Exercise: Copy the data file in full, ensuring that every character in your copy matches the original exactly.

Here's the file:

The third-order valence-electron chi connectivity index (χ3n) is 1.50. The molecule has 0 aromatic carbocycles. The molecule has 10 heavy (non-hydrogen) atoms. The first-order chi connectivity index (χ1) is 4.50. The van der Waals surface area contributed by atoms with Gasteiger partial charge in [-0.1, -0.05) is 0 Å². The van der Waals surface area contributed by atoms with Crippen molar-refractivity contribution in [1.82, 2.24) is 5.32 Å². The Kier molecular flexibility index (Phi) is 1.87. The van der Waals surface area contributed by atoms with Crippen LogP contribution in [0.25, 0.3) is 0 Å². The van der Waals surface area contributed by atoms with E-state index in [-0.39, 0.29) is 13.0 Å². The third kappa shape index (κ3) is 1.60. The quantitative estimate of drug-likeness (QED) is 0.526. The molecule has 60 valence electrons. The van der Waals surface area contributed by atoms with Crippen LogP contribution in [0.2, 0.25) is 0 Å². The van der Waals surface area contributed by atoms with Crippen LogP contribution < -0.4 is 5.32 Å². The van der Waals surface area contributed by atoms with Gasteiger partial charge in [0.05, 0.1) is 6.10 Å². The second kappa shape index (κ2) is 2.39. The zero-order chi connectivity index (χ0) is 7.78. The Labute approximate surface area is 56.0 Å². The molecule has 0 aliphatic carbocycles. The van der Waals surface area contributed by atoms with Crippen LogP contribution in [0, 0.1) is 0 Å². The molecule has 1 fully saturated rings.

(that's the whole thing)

The third-order valence-electron chi connectivity index (χ3n) is 1.50. The molecule has 0 aromatic carbocycles. The molecule has 10 heavy (non-hydrogen) atoms. The first-order chi connectivity index (χ1) is 4.50. The van der Waals surface area contributed by atoms with Gasteiger partial charge in [-0.1, -0.05) is 0 Å². The van der Waals surface area contributed by atoms with Crippen molar-refractivity contribution in [1.82, 2.24) is 5.32 Å². The Kier molecular flexibility index (Phi) is 1.87. The van der Waals surface area contributed by atoms with Crippen LogP contribution in [0.25, 0.3) is 0 Å². The van der Waals surface area contributed by atoms with E-state index in [-0.39, 0.29) is 13.0 Å². The third kappa shape index (κ3) is 1.60. The quantitative estimate of drug-likeness (QED) is 0.526. The molecule has 60 valence electrons. The van der Waals surface area contributed by atoms with Crippen LogP contribution in [0.2, 0.25) is 0 Å². The van der Waals surface area contributed by atoms with Crippen LogP contribution < -0.4 is 5.32 Å². The van der Waals surface area contributed by atoms with Gasteiger partial charge in [0.05, 0.1) is 6.10 Å². The second kappa shape index (κ2) is 2.39. The zero-order chi connectivity index (χ0) is 7.78. The Labute approximate surface area is 56.0 Å². The molecule has 0 aliphatic carbocycles. The van der Waals surface area contributed by atoms with Crippen LogP contribution in [0, 0.1) is 0 Å². The molecule has 1 fully saturated rings.